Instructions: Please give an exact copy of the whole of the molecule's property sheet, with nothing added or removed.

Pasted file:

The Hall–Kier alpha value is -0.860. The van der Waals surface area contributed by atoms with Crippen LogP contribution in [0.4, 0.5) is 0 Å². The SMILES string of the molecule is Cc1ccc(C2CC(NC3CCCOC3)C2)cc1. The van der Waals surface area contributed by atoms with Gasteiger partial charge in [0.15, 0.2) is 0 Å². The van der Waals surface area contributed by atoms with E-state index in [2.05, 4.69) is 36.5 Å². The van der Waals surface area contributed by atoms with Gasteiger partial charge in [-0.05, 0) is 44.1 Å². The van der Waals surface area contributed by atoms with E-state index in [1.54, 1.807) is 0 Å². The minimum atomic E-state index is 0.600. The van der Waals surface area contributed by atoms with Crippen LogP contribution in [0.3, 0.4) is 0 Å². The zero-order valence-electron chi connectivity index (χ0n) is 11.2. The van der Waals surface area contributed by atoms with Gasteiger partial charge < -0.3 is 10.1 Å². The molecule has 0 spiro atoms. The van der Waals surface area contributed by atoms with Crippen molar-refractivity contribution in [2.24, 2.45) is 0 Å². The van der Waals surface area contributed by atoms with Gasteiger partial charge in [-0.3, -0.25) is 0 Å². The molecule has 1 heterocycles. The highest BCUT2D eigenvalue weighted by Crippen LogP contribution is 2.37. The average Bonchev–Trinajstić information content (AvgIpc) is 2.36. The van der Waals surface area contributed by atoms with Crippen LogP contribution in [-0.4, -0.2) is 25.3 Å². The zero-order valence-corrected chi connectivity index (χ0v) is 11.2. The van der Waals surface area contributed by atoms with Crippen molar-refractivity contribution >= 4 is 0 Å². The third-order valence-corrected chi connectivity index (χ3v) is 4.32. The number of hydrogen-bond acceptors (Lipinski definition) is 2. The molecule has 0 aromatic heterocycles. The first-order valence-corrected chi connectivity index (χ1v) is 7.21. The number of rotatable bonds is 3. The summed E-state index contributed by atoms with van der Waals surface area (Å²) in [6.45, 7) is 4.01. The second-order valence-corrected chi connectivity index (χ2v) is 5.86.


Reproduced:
The Hall–Kier alpha value is -0.860. The van der Waals surface area contributed by atoms with Crippen LogP contribution in [0.4, 0.5) is 0 Å². The SMILES string of the molecule is Cc1ccc(C2CC(NC3CCCOC3)C2)cc1. The van der Waals surface area contributed by atoms with Gasteiger partial charge in [0.15, 0.2) is 0 Å². The van der Waals surface area contributed by atoms with E-state index in [2.05, 4.69) is 36.5 Å². The van der Waals surface area contributed by atoms with Gasteiger partial charge in [-0.05, 0) is 44.1 Å². The van der Waals surface area contributed by atoms with E-state index in [1.54, 1.807) is 0 Å². The minimum atomic E-state index is 0.600. The van der Waals surface area contributed by atoms with Crippen LogP contribution in [0.3, 0.4) is 0 Å². The zero-order valence-electron chi connectivity index (χ0n) is 11.2. The van der Waals surface area contributed by atoms with Gasteiger partial charge < -0.3 is 10.1 Å². The molecule has 0 spiro atoms. The van der Waals surface area contributed by atoms with Crippen molar-refractivity contribution in [2.24, 2.45) is 0 Å². The van der Waals surface area contributed by atoms with Gasteiger partial charge in [-0.3, -0.25) is 0 Å². The molecule has 1 heterocycles. The highest BCUT2D eigenvalue weighted by Crippen LogP contribution is 2.37. The average Bonchev–Trinajstić information content (AvgIpc) is 2.36. The van der Waals surface area contributed by atoms with Crippen LogP contribution in [-0.4, -0.2) is 25.3 Å². The zero-order valence-corrected chi connectivity index (χ0v) is 11.2. The van der Waals surface area contributed by atoms with Crippen molar-refractivity contribution >= 4 is 0 Å². The third-order valence-corrected chi connectivity index (χ3v) is 4.32. The number of hydrogen-bond acceptors (Lipinski definition) is 2. The molecule has 0 aromatic heterocycles. The first-order valence-corrected chi connectivity index (χ1v) is 7.21. The number of rotatable bonds is 3. The summed E-state index contributed by atoms with van der Waals surface area (Å²) in [6.45, 7) is 4.01. The second-order valence-corrected chi connectivity index (χ2v) is 5.86.